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Certificate of Divorce (Diviorce and Remarriage, Episode V)

Updated on May 22, 2014

The Certificate of Divorce is a Biblical License to Remarry

It is not proper to consider divorce and remarriage separate from each other; they are intrinsically connected. That is to say: one reflects the other. The certificate of divorce is the necessary license to contract another marriage: “And when she is departed out of his house, she may go and be another manʼs wife” (Deuteronomy 24:2).

Thus, remarriage is only valid if there was the issuance of a legal "Certificate of Divorce."

The "Certificate of Divorce" was nothing more than a written notice, placed into the hands of the wife by the husband, denouncing her as his wife. Bible scholars feel they have an example of just such a “Certificate of Divorce” in Hoseaʼs statement from Hosea 2:2; for that prophet says of Gomer, his unfaithful wife: “... she is not my wife, neither am I her husband.”

This written piece of paper, given by the husband into the hands of the wife, freed her from all obligations of the marriage contract and allowed her to become the wife of another man. Without the Certificate of Divorce she was condemned to fend for herself in an unfriendly environment; where, too much of the time, a woman merely “put away,” but with no Certificate of Divorce, could only survive by prostitution or begging, and most generally the two went hand in hand.

It seems clear that the hearts of the Jews had grown hard toward their wives, to the extent that they would “put away” their wives without a writing of divorce. Any woman so “put away” was still legally bound by the “law of the husband” which is spoken of by the apostle Paul in Romans 7:1-3, but was without her husbandʼs protection and care. This was unjust and abusive. It was this hardness of the husbands’ hearts that caused the Holy Spirit, through Moses, to institute the law of divorce, which was for the specific purpose of making right this wrong. At the same moment, the “Certificate of Divorce” removed the stigma that society attached on the spurned wife, by restoring her to society as a whole and complete person.

Stained glass window depicting Jesus Christ, Moses with the Ten Commandments and the Prophet Elijah. This window is located in the cathedral of Schwerin, Mecklenburg-Vorpommern, Germany.  Created before 1893.
Stained glass window depicting Jesus Christ, Moses with the Ten Commandments and the Prophet Elijah. This window is located in the cathedral of Schwerin, Mecklenburg-Vorpommern, Germany. Created before 1893.

Moses and Jesus Are Agreed

Moses foretold of a prophet like unto himself that would come up from Godʼs people, a prophet whom they would hear: “The Lord thy God will raise up unto thee a Prophet from the midst of thee, of thy brethren, like unto me; unto him ye shall hearken;" ... "I will raise them up a Prophet from among their brethren, like unto thee, and will put my words in his mouth; and he shall speak unto them all that I shall command him” (Deuteronomy 18:15, 18).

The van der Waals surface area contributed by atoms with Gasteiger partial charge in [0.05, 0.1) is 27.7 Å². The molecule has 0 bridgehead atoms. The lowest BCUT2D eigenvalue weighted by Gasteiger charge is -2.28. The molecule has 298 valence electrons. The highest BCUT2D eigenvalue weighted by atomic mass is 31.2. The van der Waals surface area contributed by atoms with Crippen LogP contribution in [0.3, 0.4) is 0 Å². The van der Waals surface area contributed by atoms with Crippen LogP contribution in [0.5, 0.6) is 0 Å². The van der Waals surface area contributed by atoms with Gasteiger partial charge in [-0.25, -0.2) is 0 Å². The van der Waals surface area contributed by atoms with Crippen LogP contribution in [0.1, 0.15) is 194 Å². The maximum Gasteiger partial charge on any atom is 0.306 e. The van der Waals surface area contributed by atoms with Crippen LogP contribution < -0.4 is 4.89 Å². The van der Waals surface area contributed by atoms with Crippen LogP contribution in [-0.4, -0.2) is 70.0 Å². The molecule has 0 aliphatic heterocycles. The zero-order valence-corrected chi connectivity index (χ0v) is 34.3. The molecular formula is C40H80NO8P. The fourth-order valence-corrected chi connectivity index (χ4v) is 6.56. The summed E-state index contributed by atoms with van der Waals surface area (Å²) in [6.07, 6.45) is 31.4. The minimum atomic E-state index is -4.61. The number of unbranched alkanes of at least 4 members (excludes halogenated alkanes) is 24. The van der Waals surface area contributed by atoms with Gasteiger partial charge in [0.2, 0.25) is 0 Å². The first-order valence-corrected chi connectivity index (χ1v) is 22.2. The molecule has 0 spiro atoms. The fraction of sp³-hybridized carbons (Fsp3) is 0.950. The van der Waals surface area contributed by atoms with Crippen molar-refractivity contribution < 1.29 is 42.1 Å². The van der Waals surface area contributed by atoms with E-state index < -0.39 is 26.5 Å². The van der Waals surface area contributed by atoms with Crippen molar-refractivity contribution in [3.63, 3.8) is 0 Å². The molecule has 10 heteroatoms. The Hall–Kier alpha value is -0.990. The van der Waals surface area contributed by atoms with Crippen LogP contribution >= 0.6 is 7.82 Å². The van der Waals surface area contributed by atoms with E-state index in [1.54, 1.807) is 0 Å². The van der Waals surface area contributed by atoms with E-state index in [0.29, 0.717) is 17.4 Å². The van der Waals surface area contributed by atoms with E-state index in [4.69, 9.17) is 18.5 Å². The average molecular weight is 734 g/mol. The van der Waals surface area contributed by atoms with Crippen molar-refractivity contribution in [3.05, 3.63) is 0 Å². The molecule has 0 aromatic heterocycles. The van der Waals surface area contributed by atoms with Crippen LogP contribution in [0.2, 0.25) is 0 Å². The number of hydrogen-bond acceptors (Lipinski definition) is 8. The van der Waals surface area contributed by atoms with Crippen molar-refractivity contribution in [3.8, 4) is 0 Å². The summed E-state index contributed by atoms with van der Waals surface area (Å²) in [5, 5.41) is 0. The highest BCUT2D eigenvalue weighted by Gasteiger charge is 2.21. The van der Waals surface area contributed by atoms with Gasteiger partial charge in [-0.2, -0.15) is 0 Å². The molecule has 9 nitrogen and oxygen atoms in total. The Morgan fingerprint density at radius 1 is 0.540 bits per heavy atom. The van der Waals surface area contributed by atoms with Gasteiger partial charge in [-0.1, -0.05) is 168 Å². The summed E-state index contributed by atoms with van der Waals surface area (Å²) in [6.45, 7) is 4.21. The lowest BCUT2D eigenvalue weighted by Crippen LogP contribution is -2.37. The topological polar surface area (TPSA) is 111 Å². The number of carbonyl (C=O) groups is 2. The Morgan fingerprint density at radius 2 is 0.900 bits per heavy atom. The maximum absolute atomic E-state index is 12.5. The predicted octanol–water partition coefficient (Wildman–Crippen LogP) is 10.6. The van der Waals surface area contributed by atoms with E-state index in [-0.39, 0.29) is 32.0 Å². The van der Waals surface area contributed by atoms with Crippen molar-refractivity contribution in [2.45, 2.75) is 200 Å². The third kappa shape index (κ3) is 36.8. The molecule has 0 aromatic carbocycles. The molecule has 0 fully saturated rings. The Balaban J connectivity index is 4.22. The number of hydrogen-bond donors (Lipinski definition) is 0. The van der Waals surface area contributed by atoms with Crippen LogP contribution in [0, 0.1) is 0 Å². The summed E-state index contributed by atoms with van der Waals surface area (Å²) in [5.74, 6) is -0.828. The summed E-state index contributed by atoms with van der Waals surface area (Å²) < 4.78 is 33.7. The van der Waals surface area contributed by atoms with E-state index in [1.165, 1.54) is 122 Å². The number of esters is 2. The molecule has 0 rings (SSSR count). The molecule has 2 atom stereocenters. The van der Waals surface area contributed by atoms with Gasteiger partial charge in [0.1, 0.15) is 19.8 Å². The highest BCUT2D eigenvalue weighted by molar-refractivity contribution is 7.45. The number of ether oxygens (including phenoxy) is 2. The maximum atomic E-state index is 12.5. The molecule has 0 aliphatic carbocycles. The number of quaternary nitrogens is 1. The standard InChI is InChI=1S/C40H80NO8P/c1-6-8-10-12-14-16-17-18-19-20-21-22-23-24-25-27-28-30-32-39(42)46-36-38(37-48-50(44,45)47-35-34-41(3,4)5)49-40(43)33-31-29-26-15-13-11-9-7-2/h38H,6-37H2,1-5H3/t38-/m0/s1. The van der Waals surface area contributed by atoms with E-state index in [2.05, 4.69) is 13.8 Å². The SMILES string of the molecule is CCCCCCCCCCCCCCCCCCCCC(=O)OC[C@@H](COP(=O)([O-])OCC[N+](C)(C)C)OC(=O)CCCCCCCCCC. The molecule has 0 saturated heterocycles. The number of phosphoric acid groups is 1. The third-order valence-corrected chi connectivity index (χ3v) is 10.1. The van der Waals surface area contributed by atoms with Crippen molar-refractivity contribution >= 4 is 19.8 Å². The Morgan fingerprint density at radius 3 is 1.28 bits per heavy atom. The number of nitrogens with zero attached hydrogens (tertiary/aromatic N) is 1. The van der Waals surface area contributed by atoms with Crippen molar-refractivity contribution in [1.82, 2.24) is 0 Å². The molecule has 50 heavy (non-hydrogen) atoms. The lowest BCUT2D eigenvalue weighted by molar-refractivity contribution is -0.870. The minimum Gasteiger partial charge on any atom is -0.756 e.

The apostle Peter identifies this prophet, that was to come, as Jesus of Nazareth: “For Moses truly said unto the fathers, A prophet shall the Lord your God raise up unto you of your brethren, like unto me; him shall ye hear in all things whatsoever he shall say unto you. And it shall come to pass, that every soul, which shall not hear that prophet, shall be destroyed from among the people. Yea, and all the prophets from Samuel and those that follow after, as many as have spoken, have likewise foretold of these days. Ye are the children of the prophets, and of the covenant which God made with our fathers, saying unto Abraham, And in thy seed shall all the kindreds of the earth be blessed. Unto you first God, having raised up his Son Jesus, sent him to bless you, in turning away every one of you from his iniquities” (Acts 3:22-26).

Jesus says of Himself that He had not come to destroy the law but to fulfill it: “Think not that I am come to destroy the law, or the prophets: I am not come to destroy, but to fulfil” (Matthew 5:17).

Since these two things are true of Jesus (i.e. 1. He is the promised Prophet like unto Moses, and 2. He did not come to abrogate the law or prophets but to fulfill them), we should expect Him to support the moral teachings of Moses; or to at least show the law’s ultimate fulfillment in Himself. Indeed, that is what we find in the matter of divorce and remarriage. Jesus and the Lawgiver (Moses) are agreed.

Moses had written that if a husband finds some uncleanness in his wife, which causes her to lose favor in his eyes, he could put her away by presenting her with a “Certificate of Divorcement,” and placing it into her hand. Thereby, she was free to go and become the wife of another man (Deuteronomy 24:1-2). Likewise, Jesus allows for one to “put away” (divorce) his or her spouse for the cause of fornication: “I say unto you, Whosoever shall put away his wife, except it be for fornication, and shall marry another, committeth adultery...” (Matthew 19:9)

What most overlook (but we will point out) is that according to Jesus: If fornication was the cause of the divorce, both parties (i.e. the guilty, as well as the innocent) are free to remarry without the remarriage being considered a state of adultery. This puts, forever, to rest the false teaching of many groups that ONLY the innocent party may remarry.

Therefore, Moses and Jesus are agreed; the Old and New Testament are agreed. This is true because the law of Moses on divorce and remarriage is a moral law. Unlike civil or ceremonial laws, moral laws are immutable.

Certificate of Divorce Nullifies the “Law of the Husband”

In Romans 7:1-3 the apostle Paul introduces a law which he calls the “Law of the husband.”

“Know ye not, brethren, (for I speak to them that know the law,) howthat the law hath dominion over a man as long as he liveth? For the woman which hath an husband is bound by the law to her husband so long as he liveth; but if the husband be dead, she is loosed from the law of her husband. So then if, while her husband liveth, she be married to another man, she shall be called an adulteress: but if her husband be dead, she is free from that law; so that she is no adulteress, though she be married to another man.”(This “Law of the husband.” will be covered in more detail in a future article.)

According to Paul, the “Law of the Husband” binds a wife to her husband until his death. If she marries another man while her husband is living she shall be an adulteress. In plain terms: a woman could not have two living husbands. (Which in itself is interesting, in that a man could have plural wives without being an adulterer.)